A Comprehensive Assessment of FFIEC CAT and NIST CSF

by | Jul 24, 2018

What are the differences between cyber assessments from FFIEC and NIST? Can information from one assessment help with the other? Are there efficiencies to be gained by working with both simultaneously?
Most financial institutions are strongly encouraged by FFIEC to regularly assess and report the results of the Cybersecurity Assessment Tool (CAT).  Developed by FFIEC, CAT is compatible with the NIST Cybersecurity Framework (CSF), and since its release in 2015, FFIEC has recommended that banks, credit unions, and other institutions incorporate NIST CSF as well.

The NIST CSF is comprehensive and meant for a high-level view of cyber risk across the organization. CAT is more detailed and more prescriptive in its assessment. Where CSF asks about people, policy, and processes, CAT asks about specific implementations of specific tools.

The CAT table below visualizes the maturity assessment process in a glance. It depicts the relationships between the Domains, Assessment Factors, and Components that make up the CAT framework.

Domain Assessment Factor
Cyber Risk Management and Oversight
Governance Oversight
IT Asset Management
Risk Management Risk Management Program
Risk Assessment
Resources Staffing
Training and Culture Training
Threat Intelligence and Collaboration
Threat Intelligence Threat Intelligence and Information
Monitoring and Analyzing Monitoring and Analyzing
Information Sharing Information Sharing
Cybersecurity Controls
Preventative Controls Infrastructure Management
Access and Data Management
Device/End-Point Security
Secure Coding
Detective Controls Threat and Vulnerability Detection
Anomalous Activity Detection
Event Detection
Corrective Controls Patch Management
External Dependency Management
Connections Connections
Relationship Management Due Diligence
Contracts [CON]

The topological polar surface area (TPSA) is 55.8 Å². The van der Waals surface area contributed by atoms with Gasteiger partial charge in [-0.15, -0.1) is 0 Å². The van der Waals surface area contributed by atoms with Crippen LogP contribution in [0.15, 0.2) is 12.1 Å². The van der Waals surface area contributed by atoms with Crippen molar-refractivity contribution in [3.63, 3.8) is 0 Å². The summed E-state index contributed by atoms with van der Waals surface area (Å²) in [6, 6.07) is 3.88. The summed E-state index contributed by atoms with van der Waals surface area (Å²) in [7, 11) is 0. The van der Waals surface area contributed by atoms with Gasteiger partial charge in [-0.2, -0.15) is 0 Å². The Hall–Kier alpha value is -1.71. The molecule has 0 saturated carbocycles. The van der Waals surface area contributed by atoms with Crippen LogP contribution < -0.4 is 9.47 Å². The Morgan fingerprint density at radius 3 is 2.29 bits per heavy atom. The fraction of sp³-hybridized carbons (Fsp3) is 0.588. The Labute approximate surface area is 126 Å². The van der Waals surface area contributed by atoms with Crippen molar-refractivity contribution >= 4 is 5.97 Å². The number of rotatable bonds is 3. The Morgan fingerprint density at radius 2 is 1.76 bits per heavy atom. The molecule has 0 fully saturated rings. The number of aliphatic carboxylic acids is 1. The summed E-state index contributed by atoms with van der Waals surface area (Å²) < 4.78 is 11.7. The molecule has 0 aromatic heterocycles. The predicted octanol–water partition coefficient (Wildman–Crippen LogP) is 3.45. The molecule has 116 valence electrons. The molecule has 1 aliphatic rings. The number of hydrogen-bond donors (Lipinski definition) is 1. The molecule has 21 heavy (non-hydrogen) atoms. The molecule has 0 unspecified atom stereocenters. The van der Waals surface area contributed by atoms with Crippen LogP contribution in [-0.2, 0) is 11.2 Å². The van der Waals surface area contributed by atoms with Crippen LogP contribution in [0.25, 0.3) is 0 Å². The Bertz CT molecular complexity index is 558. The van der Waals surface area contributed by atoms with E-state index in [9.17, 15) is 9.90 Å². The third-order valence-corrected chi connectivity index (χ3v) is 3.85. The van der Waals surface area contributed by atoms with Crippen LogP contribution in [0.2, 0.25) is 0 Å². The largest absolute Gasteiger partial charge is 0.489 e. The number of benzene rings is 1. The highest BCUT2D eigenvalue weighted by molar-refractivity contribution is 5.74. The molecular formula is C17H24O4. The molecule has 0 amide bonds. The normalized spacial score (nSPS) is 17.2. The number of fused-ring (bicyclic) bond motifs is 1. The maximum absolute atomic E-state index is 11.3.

Ongoing Monitoring
Cyber Incident Management and Resilience
Incident Resilience Planning and Strategy. Planning
Detection, Response, and Mitigation Detection
Response and Mitigation
Escalation and Reporting Escalation and Reporting
Totals 15 30
NIST CSF requires an organization to rate the maturity of its cyber policies and processes using a 5-point scale of maturity. FFIEC CAT actually comprises two parallel assessments – Inherent Risk and Cybersecurity Maturity. Its risk assessment also uses a 5-point scale, but the maturity appraisal requires yes or no answers to 494 statements about specific activities, services, and products. The objectives are to evaluate cyber risks that exist without having any protections in place, then rate the maturity of measures in place, and finally to examine risk and maturity together to understand the organization’s risk status and determine where improvements are needed.
Release/Latest Update June 2015 / May 2017 February 2014 / April 2018
Target Financial Institutions Critical Infrastructure
Purpose Help institutions identify their risks and assess their cybersecurity preparedness Help private sector organizations improve prevention, detection, and response to cyberattacks
Description Two assessments One assessment
Scope Thorough; prescriptive Comprehensive; non-prescriptive
Appr. Number of controls 500 100
The CAT Maturity level is derived by rating 30 components as described in the table above. For each component, sets of statements for each of 5 maturity levels are presented, and the organization answers yes or no to each one. If every statement in a particular component/maturity level combination is true, then that maturity status is reported (in this case, “baseline”).

By our analysis, CAT’s prescriptive data informs over 90% of the CSF assessment. For example, here are four statements that define the Baseline level maturity for IT Asset Management:

  • An inventory of organizational assets (e.g., hardware, software, data, and systems hosted externally) is maintained.
  • Organizational assets (e.g., hardware, systems, data, and applications) are prioritized for protection based on the data classification and business value.
  • Management assigns accountability for maintaining an inventory of organizational assets.
  • A change management process is in place to request and approve changes to systems configurations, hardware, software, applications, and security tools.

Excerpted from FFIEC Cybersecurity Assessment Tool, Inherent Risk Profile

If all of these FFIEC statements are true, that makes it easier to answer several questions in NIST CSF about the maturity of several inventory practices involving hardware, software, services, and data assets.

© 2018 Cybernance Corporation

Our conclusion is that using FFIEC CAT and NIST CSF together provides efficiencies and delivers assessments that fully support each guideline. For conscientious organizations following FFIEC guidance, using both instruments should start with CAT, then follow up with CSF. Using both will save time and provide a highly comprehensive overview of your organization’s cyber risk and maturity.

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